Collaboration between a local non-profit organization and a local bank can yield numerous benefits that contribute to the overall growth, efficiency and impact of the non-profit’s activities.
Such a partnership goes beyond mere financial transactions, as it fosters a symbiotic relationship that can amplify the organization’s mission in the community.
That is exactly what has happened over the years between EagleBank and Higher Achievement, a non-profit group that helps middle school scholars with academic enrichment and mentoring, and placement in college preparatory high schools. This work is sorely needed in under-resourced neighborhoods where Higher Achievement operates, helping achieve educational equity.
“Our relationship with EagleBank has provided the fiscal foundation for everything that Higher Achievement has been able to do over the last 10 years,” said Lynsey Wood Jeffries, the CEO of Higher Achievement.
That relationship started when Jeffries was new to the role of CEO back in 2013.
“They helped us buy and renovate our headquarters office in Adams Morgan on Columbia Road,” Jeffries explained. “They’ve helped us through challenging fiscal times, and through COVID.”
EagleBank is a provider of business, personal and commercial real estate banking in D.C., Maryland and Virginia.
“We’ve never had a real crisis,” Jeffries said. “Part of that is proactive planning and planning in partnership with EagleBank.”
The local connection
Opting to collaborate with a local bank over a larger national bank offers distinct advantages for a local non-profit, such as Higher Achievement.
The bank’s agility in decision-making and flexibility in financial arrangements cater to the non-profit’s specific requirements in a way that a larger, more bureaucratic national bank might struggle to match.
Local banks offer quicker response times and more personalized service.
Additionally, the intimate connection between the non-profit and the local community aligns seamlessly with the personalized and community-focused approach that EagleBank provides.
“We are about ‘relationship banking,’” said Scott Kinlaw, senior vice president and market executive for commercial lending at EagleBank.
“It’s about listening to your client and finding out what their needs are, understanding what their needs are and then tailoring a solution directly to them,” Kinlaw said.
Non-profits often operate on tight timelines, and the agility of a local bank can be a crucial advantage in providing timely financial solutions.
In contrast, the complicated structure of larger national banks might slow down decision-making processes and lead to frustration for non-profits.
“I love that EagleBank is locally-rooted and focused on the D.C. region,” Jeffries said.
It mirrors Higher Achievement’s roots, as the group has been around for almost 50 years locally.
It was originally founded in D.C. out of Gonzaga College High School.
“Whenever we have questions, if we need support or advice, we can lean on EagleBank,” Jeffries said. “We’ve always had really competitive rates with EagleBank as well, which makes our relationship even stronger.”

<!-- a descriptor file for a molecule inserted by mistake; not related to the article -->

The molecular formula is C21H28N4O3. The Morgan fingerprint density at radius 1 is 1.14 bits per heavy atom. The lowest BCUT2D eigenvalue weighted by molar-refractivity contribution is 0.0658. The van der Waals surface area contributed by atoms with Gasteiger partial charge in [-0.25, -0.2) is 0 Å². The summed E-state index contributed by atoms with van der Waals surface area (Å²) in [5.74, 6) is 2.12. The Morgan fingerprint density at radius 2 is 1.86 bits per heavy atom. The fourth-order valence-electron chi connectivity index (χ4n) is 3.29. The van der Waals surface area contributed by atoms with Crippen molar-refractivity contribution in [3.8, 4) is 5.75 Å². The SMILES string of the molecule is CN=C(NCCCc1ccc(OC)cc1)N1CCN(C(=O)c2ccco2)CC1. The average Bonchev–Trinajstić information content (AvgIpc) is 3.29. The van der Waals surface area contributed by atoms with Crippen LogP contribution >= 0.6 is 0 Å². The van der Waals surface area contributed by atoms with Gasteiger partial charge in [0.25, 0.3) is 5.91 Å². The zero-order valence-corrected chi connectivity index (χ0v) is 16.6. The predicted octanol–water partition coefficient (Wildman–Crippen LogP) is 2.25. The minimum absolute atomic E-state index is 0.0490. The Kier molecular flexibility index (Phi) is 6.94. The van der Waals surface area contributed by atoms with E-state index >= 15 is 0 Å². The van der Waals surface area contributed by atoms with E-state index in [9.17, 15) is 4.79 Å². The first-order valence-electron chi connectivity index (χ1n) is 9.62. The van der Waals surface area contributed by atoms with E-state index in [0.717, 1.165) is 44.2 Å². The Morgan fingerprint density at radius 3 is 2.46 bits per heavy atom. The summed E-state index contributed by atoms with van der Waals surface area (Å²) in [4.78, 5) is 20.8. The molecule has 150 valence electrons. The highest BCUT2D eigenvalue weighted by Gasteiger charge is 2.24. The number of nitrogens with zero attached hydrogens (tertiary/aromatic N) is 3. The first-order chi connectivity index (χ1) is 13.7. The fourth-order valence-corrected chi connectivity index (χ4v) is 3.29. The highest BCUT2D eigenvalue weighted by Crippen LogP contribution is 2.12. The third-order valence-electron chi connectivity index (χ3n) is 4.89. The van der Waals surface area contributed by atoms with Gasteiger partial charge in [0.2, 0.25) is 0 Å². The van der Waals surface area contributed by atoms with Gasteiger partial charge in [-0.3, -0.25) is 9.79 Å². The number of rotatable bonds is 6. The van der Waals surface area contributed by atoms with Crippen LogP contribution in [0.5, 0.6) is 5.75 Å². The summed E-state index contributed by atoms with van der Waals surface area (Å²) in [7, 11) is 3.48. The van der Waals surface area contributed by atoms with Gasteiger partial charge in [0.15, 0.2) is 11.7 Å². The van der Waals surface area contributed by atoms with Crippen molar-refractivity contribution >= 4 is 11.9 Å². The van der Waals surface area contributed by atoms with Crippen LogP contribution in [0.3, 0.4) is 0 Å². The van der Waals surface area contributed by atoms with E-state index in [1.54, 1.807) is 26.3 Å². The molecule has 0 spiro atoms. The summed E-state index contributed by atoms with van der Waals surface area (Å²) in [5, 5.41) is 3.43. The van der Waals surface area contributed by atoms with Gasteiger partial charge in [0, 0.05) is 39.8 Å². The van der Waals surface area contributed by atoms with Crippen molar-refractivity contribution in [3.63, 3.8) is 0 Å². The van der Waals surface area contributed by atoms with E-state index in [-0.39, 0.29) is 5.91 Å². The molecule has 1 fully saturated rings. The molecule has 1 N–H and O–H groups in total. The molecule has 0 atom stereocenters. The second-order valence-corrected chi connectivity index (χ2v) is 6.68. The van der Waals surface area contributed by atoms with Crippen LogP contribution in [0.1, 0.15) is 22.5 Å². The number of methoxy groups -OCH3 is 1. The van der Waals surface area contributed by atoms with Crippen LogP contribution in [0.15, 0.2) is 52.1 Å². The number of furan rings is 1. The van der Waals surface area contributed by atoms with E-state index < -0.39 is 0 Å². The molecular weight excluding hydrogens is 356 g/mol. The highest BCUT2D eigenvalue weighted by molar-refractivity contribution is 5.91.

‘Going Places’ together
Both EagleBank and Higher Achievement are deeply invested in the community’s well-being.
That shared commitment leads to a collaborative and supportive relationship, which even includes the bank actively participating in the non-profit’s events and initiatives.
“We work with a lot of companies in the community, and they contribute to the local economy mostly through jobs, products and services,” said Kinlaw. “When you’re working with a non-profit group, they are contributing to the community in different ways.”
Kinlaw said it is a special thing to witness.
“They’re giving back through their mission,” Kinlaw explained. “They’re creating opportunity, and it’s inspiring to be a part of something like that.”
The practice of participating in events hosted by Higher Achievement can be mutually beneficial for both the bank and the non-profit.
It allows EagleBank to publicly demonstrate its commitment to local causes, which fosters more community trust overall.
According to Jeffries, EagleBank has been a “very generous sponsor” of one annual event hosted by Higher Achievement called “Going Places.”
It is a fundraiser that celebrates the dedication, passion and talent of the group’s scholars while recognizing the families, mentors and community champions who support them along the way.
The next “Going Places” is scheduled for Nov. 8 at the Martin Luther King Jr. Memorial Library. Details are here.
“Our middle schoolers lead the event,” Jeffries said. “We have alumni who give speeches, often we have poetry performances by scholars, some honoree comments, and then it’s a party filled with dancing and fun.”
It’s something that knits the community together.
“Being a part of what this group has done and watching them grow has been a lot of fun,” said Kinlaw. “It is especially rewarding given what the group’s mission is, because it is all about growing and helping our community.”